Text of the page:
Keywords:  Organoids; PDX; combination therapy; drug synergy; glioblastoma; o; orthotopic patient derived xenografts; patient derived organoids; precision medicine
  8. Cell Rep. 2021 Mar 02. pii: S2211-1247(21)00101-7. [Epub ahead of print]34(9): 108787
      Glioblastoma (GBM) is the most aggressive form of glioma, with poor prognosis exhibited by most patients, and a median survival time of less than 2 years. We assemble a cohort of 87 GBM patients whose survival ranges from less than 3 months and up to 10 years and perform both high-resolution mass spectrometry proteomics and RNA sequencing (RNA-seq). Integrative analysis of protein expression, RNA expression, and patient clinical information enables us to identify specific immune, metabolic, and developmental processes associated with survival as well as determine whether they are shared between expression layers or are layer specific. Our analyses reveal a stronger association between proteomic profiles and survival and identify unique protein-based classification, distinct from the established RNA-based classification. By integrating published single-cell RNA-seq data, we find a connection between subpopulations of GBM tumors and survival. Overall, our findings establish proteomic heterogeneity in GBM as a gateway to understanding poor survival.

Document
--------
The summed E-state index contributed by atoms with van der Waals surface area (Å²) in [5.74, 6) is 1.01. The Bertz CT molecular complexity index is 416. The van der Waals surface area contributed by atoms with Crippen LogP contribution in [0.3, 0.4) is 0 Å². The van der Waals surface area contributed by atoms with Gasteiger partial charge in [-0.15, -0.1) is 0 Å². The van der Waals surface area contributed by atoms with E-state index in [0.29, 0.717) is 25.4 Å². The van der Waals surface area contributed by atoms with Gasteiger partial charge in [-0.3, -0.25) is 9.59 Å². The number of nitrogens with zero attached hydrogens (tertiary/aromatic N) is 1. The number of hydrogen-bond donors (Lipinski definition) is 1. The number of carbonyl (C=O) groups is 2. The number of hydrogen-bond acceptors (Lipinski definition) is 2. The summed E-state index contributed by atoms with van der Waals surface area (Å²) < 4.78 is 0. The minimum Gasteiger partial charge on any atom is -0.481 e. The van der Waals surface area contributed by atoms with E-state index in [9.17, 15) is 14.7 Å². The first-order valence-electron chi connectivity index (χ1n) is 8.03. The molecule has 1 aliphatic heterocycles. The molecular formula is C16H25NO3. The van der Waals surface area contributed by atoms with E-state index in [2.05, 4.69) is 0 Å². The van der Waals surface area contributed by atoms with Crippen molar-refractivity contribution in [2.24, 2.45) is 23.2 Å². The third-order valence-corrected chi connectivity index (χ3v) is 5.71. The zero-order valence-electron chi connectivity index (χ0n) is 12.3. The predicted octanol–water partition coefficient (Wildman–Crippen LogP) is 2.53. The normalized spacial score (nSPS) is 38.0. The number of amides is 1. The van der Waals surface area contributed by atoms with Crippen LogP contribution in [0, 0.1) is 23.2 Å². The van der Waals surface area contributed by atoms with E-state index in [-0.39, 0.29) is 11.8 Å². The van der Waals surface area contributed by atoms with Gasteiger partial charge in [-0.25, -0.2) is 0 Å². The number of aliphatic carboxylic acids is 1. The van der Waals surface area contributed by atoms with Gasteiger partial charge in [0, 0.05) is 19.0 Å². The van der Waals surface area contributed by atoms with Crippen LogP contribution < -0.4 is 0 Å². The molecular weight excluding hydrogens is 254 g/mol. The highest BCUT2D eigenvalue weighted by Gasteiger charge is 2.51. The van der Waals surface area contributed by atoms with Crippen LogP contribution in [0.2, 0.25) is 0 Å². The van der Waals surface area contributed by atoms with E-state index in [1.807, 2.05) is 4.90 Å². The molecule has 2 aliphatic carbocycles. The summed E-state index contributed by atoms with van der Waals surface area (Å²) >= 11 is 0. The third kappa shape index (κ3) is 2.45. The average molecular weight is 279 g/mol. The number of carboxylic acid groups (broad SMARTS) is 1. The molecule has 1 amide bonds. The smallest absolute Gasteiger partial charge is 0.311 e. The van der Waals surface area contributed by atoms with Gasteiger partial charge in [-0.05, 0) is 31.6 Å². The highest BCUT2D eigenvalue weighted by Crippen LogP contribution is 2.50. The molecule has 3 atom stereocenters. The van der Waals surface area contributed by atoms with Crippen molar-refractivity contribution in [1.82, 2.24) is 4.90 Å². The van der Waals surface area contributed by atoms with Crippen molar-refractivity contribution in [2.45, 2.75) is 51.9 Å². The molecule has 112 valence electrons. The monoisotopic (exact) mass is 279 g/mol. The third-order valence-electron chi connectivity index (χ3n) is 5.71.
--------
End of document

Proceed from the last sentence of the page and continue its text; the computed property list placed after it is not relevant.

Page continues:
Keywords:  RNA-sequencing; cancer heterogeneity; glioblastoma; mass spectrometry; proteogenomics; proteomics
  9. Metabolites. 2021 Feb 13. pii: 109. [Epub ahead of print]11(2):
      Approximately 80% of low-grade glioma (LGGs) harbor mutant isocitrate dehydrogenase 1/2 (IDH1/2) driver mutations leading to accumulation of the oncometabolite 2-hydroxyglutarate (2-HG). Thus, inhibition of mutant IDH is considered a potential therapeutic target. Several mutant IDH inhibitors are currently in clinical trials, including AG-881 and BAY-1436032. However, to date, early detection of response remains a challenge. In this study we used high resolution 1H magnetic resonance spectroscopy (1H-MRS) to identify early noninvasive MR (Magnetic Resonance)-detectable metabolic biomarkers of response to mutant IDH inhibition. In vivo 1H-MRS was performed on mice orthotopically-implanted with either genetically engineered (U87IDHmut) or patient-derived (BT257 and SF10417) mutant IDH1 cells. Treatment with either AG-881 or BAY-1436032 induced a significant reduction in 2-HG. Moreover, both inhibitors led to a significant early and sustained increase in glutamate and the sum of glutamate and glutamine (GLX) in all three models. A transient early increase in N-acetylaspartate (NAA) was also observed. Importantly, all models demonstrated enhanced animal survival following both treatments and the metabolic alterations were observed prior to any detectable differences in tumor volume between control and treated tumors. Our study therefore identifies potential translatable early metabolic biomarkers of drug delivery, mutant IDH inhibition and glioma response to treatment with emerging clinically relevant therapies.